Why is America’s economy hogtied? For one answer, consider the excellent chart released Tuesday by the Republican staff of the Congressional Joint Economic Committee (JEC). With devastating clarity, it illustrates the miles and miles of red tape that bind the hands of entrepreneurs and CEOs like those of hijacked jet passengers. Regulation is a major and mounting cost that consumes scare resources — namely growth capital, management time, and basic patience.
In a Capitol Hill press conference yesterday morning, Representative Jeb Hensarling (R., Texas), echoed the growing frustration that he and other congressmen hear from businessmen and women who fruitlessly scream, “Uncle!”
“If you talk to any small businessperson in America — somebody who worked hard, took a risk, risked capital, built something — the first thing they say is, ‘With all due respect, Mr. President, I built this business, you didn’t,’” Hensarling observed.
“The second thing they’re going to say is, ‘Mr. President, since there has now been a 52 percent increase in major regulations or red tape in your administration and more regulations on the books than in any time in the history of America, not only did you not build this business, you’re hurting this business.’”
Onerous regulations erupt from Washington like flaming rocks from a volcano. The National Labor Relations Board regularly coughs up such projectiles. As attorney William J. Kilberg explained in the July 12 Wall Street Journal, the NLRB last September authorized “micro” bargaining units among larger workforces within union shops. An NLRB judge, for instance, recently certified a mini-union that represents the women’s shoes departments on the third and fifth floors of Bergdorf Goodman’s New York City store. Imagine such a retail manager negotiating wages and benefits, not with his entire staff, but with various floors and even departments under his roof.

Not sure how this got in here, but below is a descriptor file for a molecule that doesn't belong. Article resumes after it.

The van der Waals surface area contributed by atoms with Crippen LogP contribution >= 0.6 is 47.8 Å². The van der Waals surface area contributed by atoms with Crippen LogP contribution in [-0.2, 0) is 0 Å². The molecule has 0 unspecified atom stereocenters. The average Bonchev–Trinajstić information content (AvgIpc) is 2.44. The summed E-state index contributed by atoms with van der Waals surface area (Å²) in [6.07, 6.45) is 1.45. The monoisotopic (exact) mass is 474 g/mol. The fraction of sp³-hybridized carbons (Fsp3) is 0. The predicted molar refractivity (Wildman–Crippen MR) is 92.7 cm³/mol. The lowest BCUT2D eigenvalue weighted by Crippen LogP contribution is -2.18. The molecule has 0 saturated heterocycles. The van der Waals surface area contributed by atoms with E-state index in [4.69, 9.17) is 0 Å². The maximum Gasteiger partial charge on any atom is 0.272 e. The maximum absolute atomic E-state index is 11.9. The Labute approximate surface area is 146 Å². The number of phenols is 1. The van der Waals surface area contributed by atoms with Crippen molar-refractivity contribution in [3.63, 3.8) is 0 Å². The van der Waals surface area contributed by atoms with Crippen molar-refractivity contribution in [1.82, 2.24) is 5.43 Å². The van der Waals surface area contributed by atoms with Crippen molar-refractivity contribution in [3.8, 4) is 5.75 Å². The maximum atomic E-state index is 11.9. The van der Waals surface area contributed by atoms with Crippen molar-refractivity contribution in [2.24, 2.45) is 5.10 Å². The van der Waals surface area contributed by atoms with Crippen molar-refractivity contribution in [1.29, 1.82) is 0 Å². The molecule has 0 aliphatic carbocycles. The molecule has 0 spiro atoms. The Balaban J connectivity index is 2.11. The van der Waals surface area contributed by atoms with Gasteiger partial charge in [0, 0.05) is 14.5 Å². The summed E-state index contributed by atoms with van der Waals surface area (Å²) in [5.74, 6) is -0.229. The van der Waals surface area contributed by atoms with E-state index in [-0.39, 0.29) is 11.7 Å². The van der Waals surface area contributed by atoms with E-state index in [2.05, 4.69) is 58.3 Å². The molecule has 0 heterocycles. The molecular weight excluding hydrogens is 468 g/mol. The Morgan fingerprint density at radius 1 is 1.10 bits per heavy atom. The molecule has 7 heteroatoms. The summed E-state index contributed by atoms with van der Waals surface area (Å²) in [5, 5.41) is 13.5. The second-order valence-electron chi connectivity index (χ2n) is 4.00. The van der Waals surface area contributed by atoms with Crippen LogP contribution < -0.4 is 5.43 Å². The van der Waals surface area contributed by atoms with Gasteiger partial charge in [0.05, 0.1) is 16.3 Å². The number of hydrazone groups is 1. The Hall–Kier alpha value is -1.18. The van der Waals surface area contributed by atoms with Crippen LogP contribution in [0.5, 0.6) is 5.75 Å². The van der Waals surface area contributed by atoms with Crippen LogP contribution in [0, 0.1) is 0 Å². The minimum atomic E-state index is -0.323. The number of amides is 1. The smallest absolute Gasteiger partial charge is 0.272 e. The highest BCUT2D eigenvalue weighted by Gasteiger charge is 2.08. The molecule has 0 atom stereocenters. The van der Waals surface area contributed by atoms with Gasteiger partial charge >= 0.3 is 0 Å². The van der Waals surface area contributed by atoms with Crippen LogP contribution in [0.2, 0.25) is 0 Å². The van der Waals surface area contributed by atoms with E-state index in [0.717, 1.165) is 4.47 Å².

Tie salesmen of Bergdorf’s unite. You have nothing but your clip-ons to lose!
Representative Vicky Hartzler (R., Missouri) noted yesterday that the Occupational Safety and Health Administration approached a factory in her district and “is demanding that they paint a yellow line on their flat roof ten feet from the edge, just in case an employee goes up there, so they know where the edge of the roof is.” Every dollar spent on that paint job is a dollar that no longer can pay a summer intern or purchase a help-wanted ad.
As the Competitive Enterprise Institute’s Battered Business Bureau reports, the federal government promulgated 1,283 pages of brand-new regulations via the Federal Register just last week. On July 20 alone, 25 new rules sprang to life. Between New Year’s Day 2012 and last Friday, American business people have grappled with 2,127 new regulations.
“Small businesses will tell you that they are strangling under the weight of red tape,” said Representative Kevin Brady of Texas, the JEC’s top Republican. “This president is on pace to add more red tape in America than any president in history.”
An April 16 U.S. Chamber of Commerce poll of 1,339 small-business executives with 500 or fewer employees and revenues up to $25 million found that “80 percent . . . report that taxation, regulation, and legislation from Washington make it harder for their business to hire more employees. Nearly three out of four (73 percent) of small businesses surveyed cite the recent health care law as an obstacle to growing their business and hiring more employees.” The poll’s margin of error is plus or minus 2.5 percentage points. (Full disclosure: I have been a paid participant at several USCOC events over the years.)
Representative Hensarling yesterday recalled his conversation with the owner of a Texas cabinetry shop with 17 workers.
“The guy just finally threw in the keys and shut it down,” Hensarling stated. “I asked him why, and he said, ‘You know what? It got to the point where I thought my federal government didn’t want me to succeed.’”